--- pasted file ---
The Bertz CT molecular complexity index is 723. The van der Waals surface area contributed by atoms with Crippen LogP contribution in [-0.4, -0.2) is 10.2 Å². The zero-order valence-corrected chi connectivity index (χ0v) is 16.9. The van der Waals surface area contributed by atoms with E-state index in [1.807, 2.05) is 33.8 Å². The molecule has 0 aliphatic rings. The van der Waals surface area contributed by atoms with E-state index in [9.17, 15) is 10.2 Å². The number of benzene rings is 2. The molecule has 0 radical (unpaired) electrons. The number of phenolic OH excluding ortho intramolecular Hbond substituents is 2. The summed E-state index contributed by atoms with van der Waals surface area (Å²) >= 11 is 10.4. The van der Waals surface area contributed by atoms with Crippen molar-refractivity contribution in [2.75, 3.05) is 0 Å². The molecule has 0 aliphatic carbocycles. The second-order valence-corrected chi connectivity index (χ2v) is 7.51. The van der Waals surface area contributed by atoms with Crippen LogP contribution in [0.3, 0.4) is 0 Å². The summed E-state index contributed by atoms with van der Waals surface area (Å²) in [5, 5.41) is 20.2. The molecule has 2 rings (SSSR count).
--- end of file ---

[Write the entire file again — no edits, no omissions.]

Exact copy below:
The Bertz CT molecular complexity index is 723. The van der Waals surface area contributed by atoms with Crippen LogP contribution in [-0.4, -0.2) is 10.2 Å². The zero-order valence-corrected chi connectivity index (χ0v) is 16.9. The van der Waals surface area contributed by atoms with E-state index in [1.807, 2.05) is 33.8 Å². The molecule has 0 aliphatic rings. The van der Waals surface area contributed by atoms with E-state index in [9.17, 15) is 10.2 Å². The number of benzene rings is 2. The molecule has 0 radical (unpaired) electrons. The number of phenolic OH excluding ortho intramolecular Hbond substituents is 2. The summed E-state index contributed by atoms with van der Waals surface area (Å²) >= 11 is 10.4. The van der Waals surface area contributed by atoms with Crippen molar-refractivity contribution in [2.75, 3.05) is 0 Å². The molecule has 0 aliphatic carbocycles. The second-order valence-corrected chi connectivity index (χ2v) is 7.51. The van der Waals surface area contributed by atoms with Crippen LogP contribution in [0.3, 0.4) is 0 Å². The summed E-state index contributed by atoms with van der Waals surface area (Å²) in [5, 5.41) is 20.2. The molecule has 2 rings (SSSR count).